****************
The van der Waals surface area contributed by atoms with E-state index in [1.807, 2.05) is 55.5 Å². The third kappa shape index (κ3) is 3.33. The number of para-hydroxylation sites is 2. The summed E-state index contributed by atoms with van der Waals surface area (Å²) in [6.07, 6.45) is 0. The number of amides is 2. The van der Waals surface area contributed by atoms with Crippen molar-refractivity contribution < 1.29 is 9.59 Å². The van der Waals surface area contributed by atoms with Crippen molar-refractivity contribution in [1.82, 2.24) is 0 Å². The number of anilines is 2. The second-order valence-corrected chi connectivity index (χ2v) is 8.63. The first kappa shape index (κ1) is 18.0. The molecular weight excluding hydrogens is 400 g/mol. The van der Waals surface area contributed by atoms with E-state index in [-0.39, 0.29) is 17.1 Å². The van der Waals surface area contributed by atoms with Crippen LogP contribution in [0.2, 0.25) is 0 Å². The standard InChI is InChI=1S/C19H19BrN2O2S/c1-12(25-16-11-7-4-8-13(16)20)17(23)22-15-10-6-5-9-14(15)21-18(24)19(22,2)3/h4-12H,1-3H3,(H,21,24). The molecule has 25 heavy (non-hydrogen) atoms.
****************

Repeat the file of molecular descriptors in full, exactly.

The van der Waals surface area contributed by atoms with E-state index in [1.807, 2.05) is 55.5 Å². The third kappa shape index (κ3) is 3.33. The number of para-hydroxylation sites is 2. The summed E-state index contributed by atoms with van der Waals surface area (Å²) in [6.07, 6.45) is 0. The number of amides is 2. The van der Waals surface area contributed by atoms with Crippen molar-refractivity contribution < 1.29 is 9.59 Å². The van der Waals surface area contributed by atoms with Crippen molar-refractivity contribution in [1.82, 2.24) is 0 Å². The number of anilines is 2. The second-order valence-corrected chi connectivity index (χ2v) is 8.63. The first kappa shape index (κ1) is 18.0. The molecular weight excluding hydrogens is 400 g/mol. The van der Waals surface area contributed by atoms with E-state index in [-0.39, 0.29) is 17.1 Å². The van der Waals surface area contributed by atoms with Crippen LogP contribution in [0.2, 0.25) is 0 Å². The standard InChI is InChI=1S/C19H19BrN2O2S/c1-12(25-16-11-7-4-8-13(16)20)17(23)22-15-10-6-5-9-14(15)21-18(24)19(22,2)3/h4-12H,1-3H3,(H,21,24). The molecule has 25 heavy (non-hydrogen) atoms.